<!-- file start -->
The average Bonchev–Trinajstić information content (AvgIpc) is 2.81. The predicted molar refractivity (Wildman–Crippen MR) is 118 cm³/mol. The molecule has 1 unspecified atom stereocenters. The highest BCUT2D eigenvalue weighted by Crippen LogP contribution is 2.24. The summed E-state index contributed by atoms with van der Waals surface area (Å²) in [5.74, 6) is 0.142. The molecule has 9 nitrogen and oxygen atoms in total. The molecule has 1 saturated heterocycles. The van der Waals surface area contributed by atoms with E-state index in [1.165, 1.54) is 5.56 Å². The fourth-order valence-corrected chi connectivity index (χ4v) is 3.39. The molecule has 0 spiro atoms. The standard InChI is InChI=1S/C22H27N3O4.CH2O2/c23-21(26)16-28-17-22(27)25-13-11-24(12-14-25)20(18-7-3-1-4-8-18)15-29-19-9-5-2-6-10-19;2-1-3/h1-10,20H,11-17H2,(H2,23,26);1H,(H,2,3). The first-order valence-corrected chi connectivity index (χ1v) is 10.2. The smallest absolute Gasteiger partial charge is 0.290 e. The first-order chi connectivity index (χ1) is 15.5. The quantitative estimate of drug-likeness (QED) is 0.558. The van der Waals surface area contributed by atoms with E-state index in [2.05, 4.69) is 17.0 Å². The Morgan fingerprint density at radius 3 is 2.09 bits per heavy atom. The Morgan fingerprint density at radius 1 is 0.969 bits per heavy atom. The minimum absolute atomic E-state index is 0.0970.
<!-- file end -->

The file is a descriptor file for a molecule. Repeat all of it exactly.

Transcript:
The average Bonchev–Trinajstić information content (AvgIpc) is 2.81. The predicted molar refractivity (Wildman–Crippen MR) is 118 cm³/mol. The molecule has 1 unspecified atom stereocenters. The highest BCUT2D eigenvalue weighted by Crippen LogP contribution is 2.24. The summed E-state index contributed by atoms with van der Waals surface area (Å²) in [5.74, 6) is 0.142. The molecule has 9 nitrogen and oxygen atoms in total. The molecule has 1 saturated heterocycles. The van der Waals surface area contributed by atoms with E-state index in [1.165, 1.54) is 5.56 Å². The fourth-order valence-corrected chi connectivity index (χ4v) is 3.39. The molecule has 0 spiro atoms. The standard InChI is InChI=1S/C22H27N3O4.CH2O2/c23-21(26)16-28-17-22(27)25-13-11-24(12-14-25)20(18-7-3-1-4-8-18)15-29-19-9-5-2-6-10-19;2-1-3/h1-10,20H,11-17H2,(H2,23,26);1H,(H,2,3). The first-order valence-corrected chi connectivity index (χ1v) is 10.2. The smallest absolute Gasteiger partial charge is 0.290 e. The first-order chi connectivity index (χ1) is 15.5. The quantitative estimate of drug-likeness (QED) is 0.558. The van der Waals surface area contributed by atoms with E-state index in [2.05, 4.69) is 17.0 Å². The Morgan fingerprint density at radius 3 is 2.09 bits per heavy atom. The Morgan fingerprint density at radius 1 is 0.969 bits per heavy atom. The minimum absolute atomic E-state index is 0.0970.